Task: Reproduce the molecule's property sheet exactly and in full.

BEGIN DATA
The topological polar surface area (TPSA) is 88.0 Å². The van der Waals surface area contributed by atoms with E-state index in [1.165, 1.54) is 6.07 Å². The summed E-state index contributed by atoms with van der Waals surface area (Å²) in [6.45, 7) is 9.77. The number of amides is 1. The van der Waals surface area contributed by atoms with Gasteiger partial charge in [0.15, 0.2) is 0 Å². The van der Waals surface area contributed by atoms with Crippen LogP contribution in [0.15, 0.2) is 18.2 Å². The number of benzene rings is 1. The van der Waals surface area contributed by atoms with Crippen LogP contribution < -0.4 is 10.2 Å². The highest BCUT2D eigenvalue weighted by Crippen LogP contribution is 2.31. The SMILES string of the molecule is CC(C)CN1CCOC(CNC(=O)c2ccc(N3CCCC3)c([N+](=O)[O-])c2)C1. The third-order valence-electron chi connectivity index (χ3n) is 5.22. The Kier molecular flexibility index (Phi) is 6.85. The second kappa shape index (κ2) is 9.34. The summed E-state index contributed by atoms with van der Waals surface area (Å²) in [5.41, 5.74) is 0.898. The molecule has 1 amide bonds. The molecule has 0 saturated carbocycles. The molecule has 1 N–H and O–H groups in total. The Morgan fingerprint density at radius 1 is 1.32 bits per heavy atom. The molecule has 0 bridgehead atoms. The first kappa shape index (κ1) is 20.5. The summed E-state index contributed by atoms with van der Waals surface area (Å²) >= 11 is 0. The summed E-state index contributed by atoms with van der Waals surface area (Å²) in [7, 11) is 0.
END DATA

The topological polar surface area (TPSA) is 88.0 Å². The van der Waals surface area contributed by atoms with E-state index in [1.165, 1.54) is 6.07 Å². The summed E-state index contributed by atoms with van der Waals surface area (Å²) in [6.45, 7) is 9.77. The number of amides is 1. The van der Waals surface area contributed by atoms with Gasteiger partial charge in [0.15, 0.2) is 0 Å². The van der Waals surface area contributed by atoms with Crippen LogP contribution in [0.15, 0.2) is 18.2 Å². The number of benzene rings is 1. The van der Waals surface area contributed by atoms with Crippen LogP contribution < -0.4 is 10.2 Å². The highest BCUT2D eigenvalue weighted by Crippen LogP contribution is 2.31. The SMILES string of the molecule is CC(C)CN1CCOC(CNC(=O)c2ccc(N3CCCC3)c([N+](=O)[O-])c2)C1. The third-order valence-electron chi connectivity index (χ3n) is 5.22. The Kier molecular flexibility index (Phi) is 6.85. The second kappa shape index (κ2) is 9.34. The summed E-state index contributed by atoms with van der Waals surface area (Å²) in [5.41, 5.74) is 0.898. The molecule has 1 amide bonds. The molecule has 0 saturated carbocycles. The molecule has 1 N–H and O–H groups in total. The Morgan fingerprint density at radius 1 is 1.32 bits per heavy atom. The molecule has 0 bridgehead atoms. The first kappa shape index (κ1) is 20.5. The summed E-state index contributed by atoms with van der Waals surface area (Å²) >= 11 is 0. The summed E-state index contributed by atoms with van der Waals surface area (Å²) in [7, 11) is 0.